So it is the day after the night before – and I’m back in Barrow again after my fifth trip away in just over a month. Yesterday was the Michael Marks Awards – I bought a dress- which as my friends will testify, is very unusual for me – I don’t normally do dresses – I feel very self-conscious in them, so I just avoid them normally. But I figured I might never be shortlisted for the Michael Marks again so I should make an effort. So there was that – and then I couldn’t face getting changed in the loos at Euston so I decided to just wear the dratted dress down there.
I had the most wonderful train journey from Barrow to London. I didn’t meet anybody I knew – which sounds very miserable, but I really just wanted to read. I didn’t, this time meet anybody that I struck up a conversation with – again, sometimes this can be nice but I wasn’t in the mood. I normally sit at a table so I can spread my books out but instead I sat in a normal seat and it felt much more cave like and protected from the rest of the world. I read some of the new Robert Wrigley collection, published by Bloodaxe. I’m only a third of the way through but I’m really enjoying it – here is a quote from a Robert Wrigley poem called ‘Cigarettes’ which I wrote down in my notebook as one of those lines I wish I’d written…
‘The first woman who ever let me
touch her, a girl really, only seventeen,
kissed me so deeply I fell out of myself
and became her’
I think this image is so beautiful and it carries something I’ve been thinking about a lot lately, about the people we meet and who we have intimacy with – how we carry them around with us – for better or worse.
And what about the beginning of this poem by Robert Wrigley, simply called ‘Parents’ which starts ‘Old two-hearted sadness, old blight/in the bones,’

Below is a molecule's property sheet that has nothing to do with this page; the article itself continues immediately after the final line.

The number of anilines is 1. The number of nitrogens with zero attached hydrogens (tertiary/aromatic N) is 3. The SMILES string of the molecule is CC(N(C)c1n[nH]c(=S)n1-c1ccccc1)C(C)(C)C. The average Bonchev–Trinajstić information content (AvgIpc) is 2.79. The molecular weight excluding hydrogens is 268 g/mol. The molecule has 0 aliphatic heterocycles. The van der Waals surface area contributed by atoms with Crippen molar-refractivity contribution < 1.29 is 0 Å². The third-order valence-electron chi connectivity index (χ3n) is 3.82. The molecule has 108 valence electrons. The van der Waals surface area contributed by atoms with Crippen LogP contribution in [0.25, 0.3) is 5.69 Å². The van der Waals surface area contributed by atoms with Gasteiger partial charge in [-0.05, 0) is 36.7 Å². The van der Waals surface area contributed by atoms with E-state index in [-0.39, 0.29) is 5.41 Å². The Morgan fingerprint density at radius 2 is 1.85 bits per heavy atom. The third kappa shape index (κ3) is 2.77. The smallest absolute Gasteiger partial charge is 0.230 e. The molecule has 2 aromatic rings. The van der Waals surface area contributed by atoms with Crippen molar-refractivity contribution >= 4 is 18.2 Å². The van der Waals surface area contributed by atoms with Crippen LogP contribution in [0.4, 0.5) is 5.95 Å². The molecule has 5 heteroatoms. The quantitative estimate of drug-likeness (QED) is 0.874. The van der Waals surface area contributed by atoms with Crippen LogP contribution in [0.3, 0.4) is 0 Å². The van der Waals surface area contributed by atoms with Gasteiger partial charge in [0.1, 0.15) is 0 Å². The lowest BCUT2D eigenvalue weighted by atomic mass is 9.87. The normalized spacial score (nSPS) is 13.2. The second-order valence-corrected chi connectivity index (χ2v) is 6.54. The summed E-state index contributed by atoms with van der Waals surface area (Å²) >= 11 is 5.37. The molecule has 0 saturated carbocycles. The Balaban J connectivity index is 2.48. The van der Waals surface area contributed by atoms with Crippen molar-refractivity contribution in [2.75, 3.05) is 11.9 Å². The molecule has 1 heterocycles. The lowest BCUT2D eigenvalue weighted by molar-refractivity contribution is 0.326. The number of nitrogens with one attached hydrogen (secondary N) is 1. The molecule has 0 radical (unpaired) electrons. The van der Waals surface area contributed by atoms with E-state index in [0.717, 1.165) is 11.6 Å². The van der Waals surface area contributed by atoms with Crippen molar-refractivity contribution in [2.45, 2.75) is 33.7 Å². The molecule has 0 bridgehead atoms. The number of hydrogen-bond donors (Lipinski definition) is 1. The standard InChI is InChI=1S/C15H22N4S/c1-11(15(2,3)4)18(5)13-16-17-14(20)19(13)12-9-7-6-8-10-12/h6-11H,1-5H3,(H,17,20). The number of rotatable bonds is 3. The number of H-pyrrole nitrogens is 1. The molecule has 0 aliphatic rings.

Two-hearted sadness. I think that is so moving. Anyway, so I was loving my Robert Wrigley which made me write something – I’m currently getting sidetracked by a sequence I’m working on called ‘How I Abandoned My Body to His Keeping’ about a relationship – I would maybe describe the poems as being haunted by violence – because I don’t want to deal with the violence directly necessarily, but I want it to be always in the background. Which makes the poems pretty dark. So anyway, I wrote another poem to go into this sequence which gives me ten so far. I don’t know how many it is going to be – I’m just going with it at the minute.
So after I’d written this poem I felt so, so happy. Which is strange because this sequence, or the writing of it has been quite painful sometimes. But I think this poem is good – it says something that needs to be said, and it says it, I think, in a way, that will make other people have a jolt of recognition. Maybe. Bearing in mind I haven’t looked at it again since yesterday, so it could all very easily fall apart. But I felt really happy and excited. In fact I met the husband off the train and the first thing I did in the cafe at the station was recite the poem to him – poor guy.
Anyway, then we went to the British Library. There were nice waiters and waitresses carrying round silver trays with quail eggs on and cheese and olives and little sausages. I met the ultra cool Neil Rollinson and lovely Chrissie Williams of the bear poem which featured here a couple of weeks ago. I met Kim Lasky – the other Poetry Business poet shortlised who is a nice lady. I met Ben Wilkinson – shortlisted as well from Tall Lighthouse. I didn’t meet David Clarke before the event – but I had a nice chat with Alan Jenkins from the TLS who tutored on a residential I was on about four years ago – and who has been so encouraging and supportive of my work – and brutally honest as well when it was rubbish..it was great to see him again…and lovely editors Peter and Ann Sansom were there – and Fiona Sampson who had just come from the palace and Andrew Forster – so lots of people who I really like!